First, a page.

2001 Kia Optima Review
Pros & Cons
- Competitive price, solid build quality, loaded with standard features.
- Unproven newcomer in a tough market, V6 engine feels a bit anemic.
Edmunds' Expert Review
The Optima may trail its Japanese competitors when it comes to overall polish, but those seeking a well-equipped "out-of-the-box" sedan will find this Kia appealing.
Ante up! If you want to join the big dogs in the midsize sedan market, you'd better come to the table with a good product. Korean automaker Kia hopes to get a place at the table with the Optima, its all-new five-passenger sedan. The midsize sedan market is no place for bluffers or beginners, though -- the sharks will have you for dinner. Already seated at the table are Toyota, which chips in the super-popular Camry; Honda offers its bulletproof Accord; Nissan bets with the competent Altima; Ford plays with the value-packed Taurus; and Chrysler recently tossed the surprisingly good, redesigned Sebring into the pot.
Kia is betting heavily with the Optima. When the front-wheel-drive sedan was introduced late in 2000, the automaker was already touting it as its flagship vehicle. That's some pressure to put on a greenhorn in the big city for the first time. Though unproven, the Optima looks pretty good at the first cut. The base four-cylinder LX model starts at $15,749 (with destination charge) and includes front and side airbags; air conditioning; power windows, door locks and mirrors; a first aid kit; and variable intermittent wipers. The SE trim adds alloy wheels with 205/60R15 Michelins, heated exterior mirrors, a power antenna, foglamps, moonroof, remote keyless entry and alarm, cruise control, a 120-watt audio system with CD, wood trim, a leather-wrapped steering wheel and an eight-way power driver seat. That's a pretty potent wad of features with which to bet.
The standard 2.4-liter DOHC inline four-cylinder engine with five-speed manual transmission pumps out a credible 149 horsepower and boasts fuel economy of 21 mpg city and 28 highway (20/27 with the four-speed automatic). The optional 2.5-liter DOHC V6 engine delivers 170 horsepower, but feels a bit anemic compared to its competitors in this segment. The V6 model is offered only with an automatic transmission, but it does come with a Porsche-designed Tiptronic manu-shifter to allow up- and downshifts without a clutch. Its fuel economy is 19 mpg city and 25 highway. V6 models are also equipped with rear disc brakes instead of the standard drums. Antilock brakes and leather upholstery are optional for both trims. All Optimas are fitted with four-wheel independent suspension, front and rear antiroll bars, and rack-and-pinion steering with power assist, which combine to provide a responsive, supple and comfortable ride.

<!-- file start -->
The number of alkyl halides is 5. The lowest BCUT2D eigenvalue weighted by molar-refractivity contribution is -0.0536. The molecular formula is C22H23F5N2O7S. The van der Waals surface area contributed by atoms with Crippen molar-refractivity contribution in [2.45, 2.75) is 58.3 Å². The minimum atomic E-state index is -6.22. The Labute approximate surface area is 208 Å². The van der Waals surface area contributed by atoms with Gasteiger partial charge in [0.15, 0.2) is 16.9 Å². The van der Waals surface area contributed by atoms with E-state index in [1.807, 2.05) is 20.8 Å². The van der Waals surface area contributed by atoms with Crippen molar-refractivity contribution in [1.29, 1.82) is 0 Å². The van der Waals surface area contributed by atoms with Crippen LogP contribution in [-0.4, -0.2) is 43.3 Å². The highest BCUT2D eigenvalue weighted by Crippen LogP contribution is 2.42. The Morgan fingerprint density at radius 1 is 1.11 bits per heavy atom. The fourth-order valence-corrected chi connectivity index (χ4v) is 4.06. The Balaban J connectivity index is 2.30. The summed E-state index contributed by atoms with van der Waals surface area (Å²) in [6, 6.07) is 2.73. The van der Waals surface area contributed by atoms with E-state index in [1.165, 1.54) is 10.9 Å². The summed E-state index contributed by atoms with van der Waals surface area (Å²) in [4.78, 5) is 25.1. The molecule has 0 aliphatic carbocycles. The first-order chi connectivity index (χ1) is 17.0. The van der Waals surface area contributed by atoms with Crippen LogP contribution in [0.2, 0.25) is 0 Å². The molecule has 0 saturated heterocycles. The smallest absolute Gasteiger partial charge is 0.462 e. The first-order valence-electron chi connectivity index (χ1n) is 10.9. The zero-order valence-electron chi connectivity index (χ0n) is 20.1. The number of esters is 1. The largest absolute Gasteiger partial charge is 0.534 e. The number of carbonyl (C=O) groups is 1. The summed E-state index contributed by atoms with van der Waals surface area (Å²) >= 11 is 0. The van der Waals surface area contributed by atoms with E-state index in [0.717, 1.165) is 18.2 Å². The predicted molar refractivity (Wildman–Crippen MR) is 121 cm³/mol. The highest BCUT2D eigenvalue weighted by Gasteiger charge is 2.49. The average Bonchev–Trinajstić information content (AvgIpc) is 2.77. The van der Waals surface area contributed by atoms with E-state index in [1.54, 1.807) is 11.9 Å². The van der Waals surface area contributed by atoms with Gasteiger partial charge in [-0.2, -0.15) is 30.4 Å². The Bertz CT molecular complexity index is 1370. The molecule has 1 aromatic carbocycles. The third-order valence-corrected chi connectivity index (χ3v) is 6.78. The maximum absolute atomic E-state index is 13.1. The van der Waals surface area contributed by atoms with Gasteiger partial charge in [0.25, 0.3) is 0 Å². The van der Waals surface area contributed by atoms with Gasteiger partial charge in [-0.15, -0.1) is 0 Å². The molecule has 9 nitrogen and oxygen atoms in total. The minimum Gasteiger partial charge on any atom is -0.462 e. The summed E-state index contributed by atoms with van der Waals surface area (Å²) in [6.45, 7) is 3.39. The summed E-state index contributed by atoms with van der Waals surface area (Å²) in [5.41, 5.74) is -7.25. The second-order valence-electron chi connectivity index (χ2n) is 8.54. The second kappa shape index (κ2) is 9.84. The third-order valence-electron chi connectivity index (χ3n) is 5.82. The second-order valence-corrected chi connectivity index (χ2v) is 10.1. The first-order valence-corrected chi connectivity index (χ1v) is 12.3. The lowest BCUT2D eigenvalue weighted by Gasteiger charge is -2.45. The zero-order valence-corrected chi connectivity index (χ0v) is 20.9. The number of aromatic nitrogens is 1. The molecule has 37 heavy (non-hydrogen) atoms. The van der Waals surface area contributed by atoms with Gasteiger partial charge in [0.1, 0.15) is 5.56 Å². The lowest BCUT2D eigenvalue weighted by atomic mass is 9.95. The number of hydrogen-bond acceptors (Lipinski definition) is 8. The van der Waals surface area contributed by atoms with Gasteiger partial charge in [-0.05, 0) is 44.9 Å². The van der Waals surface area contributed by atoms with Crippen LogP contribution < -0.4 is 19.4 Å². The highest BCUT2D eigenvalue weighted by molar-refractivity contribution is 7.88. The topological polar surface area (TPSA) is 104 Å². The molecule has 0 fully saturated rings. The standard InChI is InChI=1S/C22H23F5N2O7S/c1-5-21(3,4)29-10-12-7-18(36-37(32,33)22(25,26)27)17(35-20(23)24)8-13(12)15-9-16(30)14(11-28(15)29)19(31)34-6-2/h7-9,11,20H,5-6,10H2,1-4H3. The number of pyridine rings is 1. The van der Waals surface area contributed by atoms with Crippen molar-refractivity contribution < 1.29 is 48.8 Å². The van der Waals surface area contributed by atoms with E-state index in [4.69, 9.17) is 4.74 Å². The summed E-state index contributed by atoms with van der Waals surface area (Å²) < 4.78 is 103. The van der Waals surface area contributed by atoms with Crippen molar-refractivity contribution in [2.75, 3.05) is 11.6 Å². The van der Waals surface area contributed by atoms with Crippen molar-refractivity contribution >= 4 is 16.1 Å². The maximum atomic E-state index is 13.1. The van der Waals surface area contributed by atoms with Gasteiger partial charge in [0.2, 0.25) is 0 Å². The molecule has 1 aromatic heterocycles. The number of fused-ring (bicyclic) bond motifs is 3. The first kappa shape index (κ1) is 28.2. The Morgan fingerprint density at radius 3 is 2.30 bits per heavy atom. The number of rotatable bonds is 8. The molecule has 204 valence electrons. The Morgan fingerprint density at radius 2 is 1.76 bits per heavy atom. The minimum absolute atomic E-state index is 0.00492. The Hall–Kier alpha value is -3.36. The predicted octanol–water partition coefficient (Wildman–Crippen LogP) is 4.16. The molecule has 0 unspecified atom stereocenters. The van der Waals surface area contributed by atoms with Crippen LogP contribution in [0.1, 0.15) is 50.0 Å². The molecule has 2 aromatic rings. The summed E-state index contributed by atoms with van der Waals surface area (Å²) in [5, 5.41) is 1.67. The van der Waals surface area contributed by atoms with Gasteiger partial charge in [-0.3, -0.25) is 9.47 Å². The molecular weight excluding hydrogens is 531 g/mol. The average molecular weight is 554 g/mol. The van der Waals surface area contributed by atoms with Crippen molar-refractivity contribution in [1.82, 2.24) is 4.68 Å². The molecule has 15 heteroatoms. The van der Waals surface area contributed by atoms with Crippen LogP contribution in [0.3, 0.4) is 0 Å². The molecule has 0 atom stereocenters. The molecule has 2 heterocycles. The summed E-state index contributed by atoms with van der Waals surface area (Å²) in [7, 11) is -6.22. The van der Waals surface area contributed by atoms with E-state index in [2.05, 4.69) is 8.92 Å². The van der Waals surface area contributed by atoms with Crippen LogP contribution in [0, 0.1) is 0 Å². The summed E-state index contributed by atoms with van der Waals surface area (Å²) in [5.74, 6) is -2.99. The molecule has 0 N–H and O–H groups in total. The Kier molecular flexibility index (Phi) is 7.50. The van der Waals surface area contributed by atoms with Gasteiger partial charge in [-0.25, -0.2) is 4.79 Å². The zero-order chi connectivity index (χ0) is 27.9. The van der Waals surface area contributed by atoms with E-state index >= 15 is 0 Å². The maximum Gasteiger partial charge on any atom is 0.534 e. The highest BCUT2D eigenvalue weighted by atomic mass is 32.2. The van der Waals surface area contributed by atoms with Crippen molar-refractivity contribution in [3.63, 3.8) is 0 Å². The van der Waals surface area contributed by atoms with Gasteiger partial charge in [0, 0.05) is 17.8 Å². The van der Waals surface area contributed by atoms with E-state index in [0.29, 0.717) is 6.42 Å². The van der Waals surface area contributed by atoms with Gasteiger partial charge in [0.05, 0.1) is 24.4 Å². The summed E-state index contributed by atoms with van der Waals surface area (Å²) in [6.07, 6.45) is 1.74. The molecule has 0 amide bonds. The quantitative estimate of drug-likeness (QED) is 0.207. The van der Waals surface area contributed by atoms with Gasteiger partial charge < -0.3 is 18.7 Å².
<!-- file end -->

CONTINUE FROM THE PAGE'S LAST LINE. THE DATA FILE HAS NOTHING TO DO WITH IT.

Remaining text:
Company officials readily admit that the Optima isn't going to steal the Camry's or Accord's sales records, but its solid build quality, exceptional fit-and-finish, excellent standard suspension system and jackpot of features should appeal to many buyers, especially considering the Optima's miserly price. We expect Kia to win a few hands in the midsize sedan game and have no trouble meeting its 25,000-unit sales goal for the Optima's first year of availability. Whether it can play well enough to be considered a shark remains to be seen.